What are microrobots used for?
Magnetic beads with stem cells : Bio-micro robots could repair the knee joint
Once the cartilage is gone, it is said to be gone. Then only certain stem cells can help to rebuild it. Scientists have now succeeded in smuggling "microrobots" loaded with stem cells into the body, where they can guide them precisely to the injured knee joint.
They initially tested this on rabbits. Within two to three weeks, the micro-robots dismantled their bodies, the stem cells multiplied and helped to repair the broken cartilage, writes a team led by Gwangjun Go from the Korea Institute of Medical Microrobotics in the journal "Science Robotics".
There are so-called mesenchymal stem cells that can form cartilage. With their help, researchers and doctors have long tried to heal cartilage injuries. In arthritis, for example, the stem cells can help alleviate the inflammation. In the case of osteoarthritis - i.e. the destruction of the cartilage layer - you can ensure that a joint does not have to be replaced by an artificial joint until later or not at all.
The problem with these treatment approaches is usually to get the cells to the site of the injury - and then hold them there so that they can take effect. Usually, many cells have to be injected at the same time either directly on the spot or even scaffolds with the cells have to be brought there in an open operation.
Swiss cheese in mini format
Go and his team now want to solve this problem - with magnetic beads that they call microrobots. The small spheres measure around 200 to 300 micrometers and are criss-crossed with tons of pores in which they transport the stem cells. A mini-sized Swiss cheese, if you will - and a biodegradable one at that.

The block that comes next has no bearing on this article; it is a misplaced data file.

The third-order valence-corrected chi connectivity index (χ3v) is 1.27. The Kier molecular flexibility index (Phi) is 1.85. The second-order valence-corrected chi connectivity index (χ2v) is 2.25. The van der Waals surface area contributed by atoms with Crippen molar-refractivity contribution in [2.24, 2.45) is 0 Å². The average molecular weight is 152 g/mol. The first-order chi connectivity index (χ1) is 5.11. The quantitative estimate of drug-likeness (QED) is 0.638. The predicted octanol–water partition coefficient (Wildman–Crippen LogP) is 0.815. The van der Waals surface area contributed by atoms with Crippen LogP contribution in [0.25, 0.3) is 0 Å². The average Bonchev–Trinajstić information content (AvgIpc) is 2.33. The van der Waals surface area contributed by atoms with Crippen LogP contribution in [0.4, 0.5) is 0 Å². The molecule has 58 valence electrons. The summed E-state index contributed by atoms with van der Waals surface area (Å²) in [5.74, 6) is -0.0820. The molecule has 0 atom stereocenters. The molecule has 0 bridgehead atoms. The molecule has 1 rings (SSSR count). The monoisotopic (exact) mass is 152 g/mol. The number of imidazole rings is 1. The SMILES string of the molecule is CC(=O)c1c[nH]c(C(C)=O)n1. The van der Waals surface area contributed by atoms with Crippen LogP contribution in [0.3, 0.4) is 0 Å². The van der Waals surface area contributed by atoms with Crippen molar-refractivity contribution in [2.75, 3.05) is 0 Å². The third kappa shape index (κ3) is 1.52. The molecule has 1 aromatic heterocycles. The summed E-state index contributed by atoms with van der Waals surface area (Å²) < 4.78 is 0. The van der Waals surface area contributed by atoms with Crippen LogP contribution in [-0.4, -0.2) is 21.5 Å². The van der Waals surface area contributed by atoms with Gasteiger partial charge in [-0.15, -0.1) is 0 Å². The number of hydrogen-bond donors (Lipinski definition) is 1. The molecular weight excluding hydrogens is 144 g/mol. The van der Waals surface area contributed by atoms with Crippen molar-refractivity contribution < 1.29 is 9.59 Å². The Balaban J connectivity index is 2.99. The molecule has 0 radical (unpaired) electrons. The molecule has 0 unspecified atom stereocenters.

Most of the microrobots that have been developed for this purpose so far are not, they can be deposited in the body and cause inflammation. If the method is to reach the clinic at some point, biodegradability is a prerequisite.
To build the robots, the scientists first formed porous balls from the polymer PLGA, which is also used as surgical suture material and which the body can easily break down. But PLGA is not magnetic.
That is why the scientists then coated the spheres with a layer of two components: on the one hand, the iron-carbohydrate compound ferumoxytol, which is already used in contrast media for magnetic resonance imaging or as an active ingredient against iron deficiency. The other component is the biopolymer chitosan, derived from the widely used polysaccharide chitin. Overall, the researchers write, the microrobots thus consist of carbon, oxygen and iron.
First in the pig, then in the rabbit
Then they loaded the small spheres with human mesenchymal stem cells. The cells adhered to the pores of the microrobots, multiplied in this shell for up to 16 days in the laboratory and successfully converted into cartilage cells in a nutrient medium. It was time to start testing.
First, the researchers inserted one hundred microrobots into the knee joint of a dead pig. Using a specially developed magnet system, they guided the beads precisely to a four millimeter small defect in the cartilage and were able to hold them there - even against the force of gravity. Without the magnet system, however, the robots would swim aimlessly around the joint. So in principle it worked as planned.
Then came the core of the experiments. The researchers provided the joint space of living rabbits with a hundred microrobots each, loaded with human stem cells. Because of the narrow joint space in rabbits, they did not inject the beads, but instead performed an open operation.
Then they steered the magnetic spheres with the help of six coils that built up an electromagnetic field around the knee, so to speak by remote control, exactly to the point where the cartilage was injured. When they reached the goal, the researchers attached a small magnet to the rodent's knee. He was supposed to keep the robots at the site of the injury for a week so that the stem cells could do their work.